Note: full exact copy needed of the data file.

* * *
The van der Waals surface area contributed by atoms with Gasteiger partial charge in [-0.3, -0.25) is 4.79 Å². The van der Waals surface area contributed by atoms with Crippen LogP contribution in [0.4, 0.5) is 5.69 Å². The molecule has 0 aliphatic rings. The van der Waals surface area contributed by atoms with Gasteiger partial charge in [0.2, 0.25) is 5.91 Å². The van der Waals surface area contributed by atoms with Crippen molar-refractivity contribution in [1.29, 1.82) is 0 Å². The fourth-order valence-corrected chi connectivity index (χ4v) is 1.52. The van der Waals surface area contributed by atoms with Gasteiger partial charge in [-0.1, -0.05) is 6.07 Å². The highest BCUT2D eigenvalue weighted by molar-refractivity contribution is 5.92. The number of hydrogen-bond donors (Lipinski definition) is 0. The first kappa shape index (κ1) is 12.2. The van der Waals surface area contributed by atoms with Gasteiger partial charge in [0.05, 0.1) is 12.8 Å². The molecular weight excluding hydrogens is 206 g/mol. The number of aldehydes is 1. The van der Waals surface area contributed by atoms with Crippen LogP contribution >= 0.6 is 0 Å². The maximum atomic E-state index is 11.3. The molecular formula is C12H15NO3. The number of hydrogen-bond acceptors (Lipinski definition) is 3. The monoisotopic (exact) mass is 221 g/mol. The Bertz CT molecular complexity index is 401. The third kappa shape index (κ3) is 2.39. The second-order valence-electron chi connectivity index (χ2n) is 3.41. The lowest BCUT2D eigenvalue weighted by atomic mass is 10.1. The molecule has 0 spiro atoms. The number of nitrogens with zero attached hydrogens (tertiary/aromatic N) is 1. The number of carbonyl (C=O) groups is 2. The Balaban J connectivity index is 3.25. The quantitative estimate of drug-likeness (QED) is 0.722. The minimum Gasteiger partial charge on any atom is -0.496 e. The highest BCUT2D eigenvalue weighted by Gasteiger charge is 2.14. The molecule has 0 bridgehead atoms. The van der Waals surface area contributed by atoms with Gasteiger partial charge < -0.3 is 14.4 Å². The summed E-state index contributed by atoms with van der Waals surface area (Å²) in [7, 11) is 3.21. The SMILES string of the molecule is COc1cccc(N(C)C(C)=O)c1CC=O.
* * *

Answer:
The van der Waals surface area contributed by atoms with Gasteiger partial charge in [-0.3, -0.25) is 4.79 Å². The van der Waals surface area contributed by atoms with Crippen LogP contribution in [0.4, 0.5) is 5.69 Å². The molecule has 0 aliphatic rings. The van der Waals surface area contributed by atoms with Gasteiger partial charge in [0.2, 0.25) is 5.91 Å². The van der Waals surface area contributed by atoms with Crippen molar-refractivity contribution in [1.29, 1.82) is 0 Å². The fourth-order valence-corrected chi connectivity index (χ4v) is 1.52. The van der Waals surface area contributed by atoms with Gasteiger partial charge in [-0.1, -0.05) is 6.07 Å². The highest BCUT2D eigenvalue weighted by molar-refractivity contribution is 5.92. The number of hydrogen-bond donors (Lipinski definition) is 0. The first kappa shape index (κ1) is 12.2. The van der Waals surface area contributed by atoms with Gasteiger partial charge in [0.05, 0.1) is 12.8 Å². The molecular weight excluding hydrogens is 206 g/mol. The number of aldehydes is 1. The van der Waals surface area contributed by atoms with Crippen LogP contribution >= 0.6 is 0 Å². The maximum atomic E-state index is 11.3. The molecular formula is C12H15NO3. The number of hydrogen-bond acceptors (Lipinski definition) is 3. The monoisotopic (exact) mass is 221 g/mol. The Bertz CT molecular complexity index is 401. The third kappa shape index (κ3) is 2.39. The second-order valence-electron chi connectivity index (χ2n) is 3.41. The lowest BCUT2D eigenvalue weighted by atomic mass is 10.1. The molecule has 0 spiro atoms. The number of nitrogens with zero attached hydrogens (tertiary/aromatic N) is 1. The number of carbonyl (C=O) groups is 2. The Balaban J connectivity index is 3.25. The quantitative estimate of drug-likeness (QED) is 0.722. The minimum Gasteiger partial charge on any atom is -0.496 e. The highest BCUT2D eigenvalue weighted by Gasteiger charge is 2.14. The molecule has 0 bridgehead atoms. The van der Waals surface area contributed by atoms with Gasteiger partial charge < -0.3 is 14.4 Å². The summed E-state index contributed by atoms with van der Waals surface area (Å²) in [7, 11) is 3.21. The SMILES string of the molecule is COc1cccc(N(C)C(C)=O)c1CC=O.